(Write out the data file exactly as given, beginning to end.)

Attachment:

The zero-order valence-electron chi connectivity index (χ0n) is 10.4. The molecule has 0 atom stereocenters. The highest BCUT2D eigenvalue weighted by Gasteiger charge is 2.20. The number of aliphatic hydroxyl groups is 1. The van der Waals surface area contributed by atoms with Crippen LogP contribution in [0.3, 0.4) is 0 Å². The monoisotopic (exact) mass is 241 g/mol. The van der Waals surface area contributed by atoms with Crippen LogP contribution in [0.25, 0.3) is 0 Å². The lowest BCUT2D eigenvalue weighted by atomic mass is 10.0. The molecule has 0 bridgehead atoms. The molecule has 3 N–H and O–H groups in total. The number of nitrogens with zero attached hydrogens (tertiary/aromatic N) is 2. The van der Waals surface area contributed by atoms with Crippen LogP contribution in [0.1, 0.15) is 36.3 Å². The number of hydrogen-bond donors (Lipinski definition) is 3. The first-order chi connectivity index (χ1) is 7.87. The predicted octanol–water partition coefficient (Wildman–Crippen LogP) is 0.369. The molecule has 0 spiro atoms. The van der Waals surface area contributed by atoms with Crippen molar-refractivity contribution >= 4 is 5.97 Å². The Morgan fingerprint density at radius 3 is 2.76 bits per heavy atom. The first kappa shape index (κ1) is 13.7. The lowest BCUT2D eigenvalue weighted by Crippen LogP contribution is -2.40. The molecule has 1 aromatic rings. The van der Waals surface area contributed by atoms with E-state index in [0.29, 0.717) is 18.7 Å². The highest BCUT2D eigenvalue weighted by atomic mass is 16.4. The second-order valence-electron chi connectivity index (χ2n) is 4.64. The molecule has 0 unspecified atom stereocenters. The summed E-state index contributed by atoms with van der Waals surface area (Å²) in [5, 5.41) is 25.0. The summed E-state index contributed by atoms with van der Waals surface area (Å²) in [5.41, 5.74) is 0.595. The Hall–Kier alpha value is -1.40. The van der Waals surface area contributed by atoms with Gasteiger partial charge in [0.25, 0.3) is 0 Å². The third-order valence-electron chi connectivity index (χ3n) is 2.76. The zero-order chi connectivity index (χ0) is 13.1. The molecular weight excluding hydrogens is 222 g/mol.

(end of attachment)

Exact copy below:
The zero-order valence-electron chi connectivity index (χ0n) is 10.4. The molecule has 0 atom stereocenters. The highest BCUT2D eigenvalue weighted by Gasteiger charge is 2.20. The number of aliphatic hydroxyl groups is 1. The van der Waals surface area contributed by atoms with Crippen LogP contribution in [0.3, 0.4) is 0 Å². The monoisotopic (exact) mass is 241 g/mol. The van der Waals surface area contributed by atoms with Crippen LogP contribution in [0.25, 0.3) is 0 Å². The lowest BCUT2D eigenvalue weighted by atomic mass is 10.0. The molecule has 0 bridgehead atoms. The molecule has 3 N–H and O–H groups in total. The number of nitrogens with zero attached hydrogens (tertiary/aromatic N) is 2. The van der Waals surface area contributed by atoms with Crippen LogP contribution in [0.1, 0.15) is 36.3 Å². The number of hydrogen-bond donors (Lipinski definition) is 3. The first-order chi connectivity index (χ1) is 7.87. The predicted octanol–water partition coefficient (Wildman–Crippen LogP) is 0.369. The molecule has 0 spiro atoms. The van der Waals surface area contributed by atoms with Crippen molar-refractivity contribution >= 4 is 5.97 Å². The Morgan fingerprint density at radius 3 is 2.76 bits per heavy atom. The first kappa shape index (κ1) is 13.7. The lowest BCUT2D eigenvalue weighted by Crippen LogP contribution is -2.40. The molecule has 1 aromatic rings. The van der Waals surface area contributed by atoms with E-state index in [0.29, 0.717) is 18.7 Å². The highest BCUT2D eigenvalue weighted by atomic mass is 16.4. The second-order valence-electron chi connectivity index (χ2n) is 4.64. The molecule has 0 unspecified atom stereocenters. The summed E-state index contributed by atoms with van der Waals surface area (Å²) in [5, 5.41) is 25.0. The summed E-state index contributed by atoms with van der Waals surface area (Å²) in [5.41, 5.74) is 0.595. The Hall–Kier alpha value is -1.40. The van der Waals surface area contributed by atoms with Gasteiger partial charge in [0.25, 0.3) is 0 Å². The third-order valence-electron chi connectivity index (χ3n) is 2.76. The zero-order chi connectivity index (χ0) is 13.1. The molecular weight excluding hydrogens is 222 g/mol.